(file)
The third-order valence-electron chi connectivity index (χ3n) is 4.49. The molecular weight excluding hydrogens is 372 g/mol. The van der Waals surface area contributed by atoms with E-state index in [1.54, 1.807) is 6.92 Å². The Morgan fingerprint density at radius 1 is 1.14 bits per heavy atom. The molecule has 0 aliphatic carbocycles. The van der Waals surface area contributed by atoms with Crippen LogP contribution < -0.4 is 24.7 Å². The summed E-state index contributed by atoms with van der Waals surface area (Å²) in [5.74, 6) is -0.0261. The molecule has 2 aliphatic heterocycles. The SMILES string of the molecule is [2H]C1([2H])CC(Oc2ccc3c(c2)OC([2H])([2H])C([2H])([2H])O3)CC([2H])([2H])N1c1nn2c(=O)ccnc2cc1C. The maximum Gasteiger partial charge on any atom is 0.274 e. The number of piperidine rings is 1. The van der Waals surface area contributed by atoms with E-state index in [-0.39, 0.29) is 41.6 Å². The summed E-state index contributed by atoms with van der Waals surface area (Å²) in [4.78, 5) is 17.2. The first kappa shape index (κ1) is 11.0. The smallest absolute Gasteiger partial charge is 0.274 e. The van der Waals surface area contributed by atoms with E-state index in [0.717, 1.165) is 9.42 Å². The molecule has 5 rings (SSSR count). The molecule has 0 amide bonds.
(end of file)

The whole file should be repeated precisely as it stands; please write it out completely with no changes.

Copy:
The third-order valence-electron chi connectivity index (χ3n) is 4.49. The molecular weight excluding hydrogens is 372 g/mol. The van der Waals surface area contributed by atoms with E-state index in [1.54, 1.807) is 6.92 Å². The Morgan fingerprint density at radius 1 is 1.14 bits per heavy atom. The molecule has 0 aliphatic carbocycles. The van der Waals surface area contributed by atoms with Crippen LogP contribution < -0.4 is 24.7 Å². The summed E-state index contributed by atoms with van der Waals surface area (Å²) in [5.74, 6) is -0.0261. The molecule has 2 aliphatic heterocycles. The SMILES string of the molecule is [2H]C1([2H])CC(Oc2ccc3c(c2)OC([2H])([2H])C([2H])([2H])O3)CC([2H])([2H])N1c1nn2c(=O)ccnc2cc1C. The maximum Gasteiger partial charge on any atom is 0.274 e. The number of piperidine rings is 1. The van der Waals surface area contributed by atoms with E-state index in [-0.39, 0.29) is 41.6 Å². The summed E-state index contributed by atoms with van der Waals surface area (Å²) in [4.78, 5) is 17.2. The first kappa shape index (κ1) is 11.0. The smallest absolute Gasteiger partial charge is 0.274 e. The van der Waals surface area contributed by atoms with E-state index in [0.717, 1.165) is 9.42 Å². The molecule has 5 rings (SSSR count). The molecule has 0 amide bonds.